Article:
South Africa: a profile of the profession

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The data has been provided by South African Society of Physiotherapy and to the extent possible are a true reflection of the situation in the country, however not all figures are authoritative and should be interpreted accordingly. For questions or feedback please contact

Reference year: 2018

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Summary report for South Africa
Professional name
English name:
Physiotherapist  (Protected by law)
National language names:
  • Physiotherapist  (Protected by law)
  • Physical Therapist  (Protected by law)
Number of physical therapist members:
Entry level student organisation:
Yes, represented by the WCPT member organisation
Practising physical therapists
Number of practising physical therapists:
7,708    (Estimated)
Not available
Support personnel part of workforce:
The South African Journal of Physiotherapy  (3 editions per year - March, July and November)
CPD Events:
Special interest groups recognised by South Africa
Recognised special interest groups:
  • Aquatics
  • Animal practice
  • Cardiorespiratory physical therapy
  • Neurology
  • Orthopaedics/manual therapy
  • Pain (includes pain management, pain research)
  • Paediatrics
  • Policy
  • Private practitioners
  • Sports physical therapy
  • Womens health
Collaborative arrangements (twinning)
Physical therapist professional entry level education
Number of programmes:
Starting education level (minimum):
Upper secondary
Finishing education level (minimum):
Bachelors degree
Equivalent fulltime years:
Other entry level programmes
Note: qualification levels are consistent with ISCED 1997 levels
Post professional degree programmes
Post professional degree programmes:
Graduate diploma,  Masters degree,  Research doctorate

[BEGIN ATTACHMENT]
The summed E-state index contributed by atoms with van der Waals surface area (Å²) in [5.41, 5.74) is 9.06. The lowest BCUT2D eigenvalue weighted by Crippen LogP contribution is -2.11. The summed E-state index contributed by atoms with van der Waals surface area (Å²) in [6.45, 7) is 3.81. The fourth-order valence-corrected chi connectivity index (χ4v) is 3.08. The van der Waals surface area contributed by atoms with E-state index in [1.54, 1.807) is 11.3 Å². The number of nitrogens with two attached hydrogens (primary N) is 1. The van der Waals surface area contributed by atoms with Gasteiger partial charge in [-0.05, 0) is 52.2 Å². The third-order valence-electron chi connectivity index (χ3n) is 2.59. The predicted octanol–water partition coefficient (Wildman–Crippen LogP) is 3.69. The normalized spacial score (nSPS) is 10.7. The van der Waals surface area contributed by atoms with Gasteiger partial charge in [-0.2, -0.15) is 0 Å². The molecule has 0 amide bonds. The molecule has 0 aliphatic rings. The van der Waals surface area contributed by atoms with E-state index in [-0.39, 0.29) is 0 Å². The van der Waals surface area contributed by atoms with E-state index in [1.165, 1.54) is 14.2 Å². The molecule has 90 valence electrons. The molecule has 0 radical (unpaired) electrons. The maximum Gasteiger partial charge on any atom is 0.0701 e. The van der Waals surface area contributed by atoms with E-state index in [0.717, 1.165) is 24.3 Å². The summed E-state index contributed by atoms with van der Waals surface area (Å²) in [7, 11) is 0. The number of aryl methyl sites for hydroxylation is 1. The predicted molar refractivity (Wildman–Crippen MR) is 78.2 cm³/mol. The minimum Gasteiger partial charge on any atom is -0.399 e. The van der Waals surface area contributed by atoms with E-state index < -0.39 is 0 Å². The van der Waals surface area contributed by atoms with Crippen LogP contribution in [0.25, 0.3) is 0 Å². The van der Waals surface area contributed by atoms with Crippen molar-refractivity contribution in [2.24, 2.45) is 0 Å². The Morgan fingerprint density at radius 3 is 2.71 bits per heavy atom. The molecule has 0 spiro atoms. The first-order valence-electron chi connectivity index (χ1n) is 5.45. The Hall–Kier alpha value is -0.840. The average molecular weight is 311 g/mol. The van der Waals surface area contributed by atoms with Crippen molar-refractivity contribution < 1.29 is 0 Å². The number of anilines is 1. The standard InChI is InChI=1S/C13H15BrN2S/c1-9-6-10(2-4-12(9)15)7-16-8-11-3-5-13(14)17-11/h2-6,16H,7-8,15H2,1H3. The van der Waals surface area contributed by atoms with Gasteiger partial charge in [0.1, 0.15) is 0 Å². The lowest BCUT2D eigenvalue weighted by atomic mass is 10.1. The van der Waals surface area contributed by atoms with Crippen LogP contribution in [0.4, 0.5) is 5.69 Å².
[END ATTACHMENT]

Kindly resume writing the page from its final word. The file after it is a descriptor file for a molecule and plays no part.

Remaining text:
Physical therapist specialisation recognised by South Africa
Recognised specialisation:
Scope of practice defined by:
One or more independent regulation/licensing/registration authorities
Standards of practice:
Yes, more than one
Code of conduct:
Yes, more than one
Education for autonomous practice:
Yes - Physiotherapists don't have first line practitioner status for patients admitted to hospital as these patients are managed by the treating doctor. Due to the referral system in public sector services, physiotherapists might not be recognised as first line practitioners in some government settings
Legislation to prevent private practice:
Physical Therapists are permitted to:
  • Act as first contact/autonomous practitioners
  • Assess patients/clients
  • Make a diagnosis
  • Treat (interventions, advice and evaluation of outcome)
  • Refer to other specialists/services
  • Offer preventative advice/services
Direct access* permitted:
Can people self refer to physical therapists in private practice:
Will this be reimbursed:
In part
Can people self refer to physical therapists in the public system:
Yes - Due to the referral system in public sector and admission criteria at rehabilitation centres it might be difficult to accept self-referrals.
* Direct access - a person can refer themselves to a physical therapist without referral from another health professional
Registration required to practice:
CPD* required for re-registration:
CPD* required for membership:
The system of regulation in the country:
The HPCSA is the compulsory regulatory body in SA. Initial registration as a physiotherapist after completing the undergraduate programme, a student must complete a year of compulsory community service in the public service. To remain registered with the HPCSA and be able to practice in SA, physiotherapists need to gain 30 CPD points per annum, of which 5 points must be for ethics, human rights and medical law. The CPD system is based on trust with 10-20% of each professional group being audited each year. Physiotherapy support staff only need 15 CPD point per annum.
* CPD - Continuing Professional Development

Other available reference years: 2017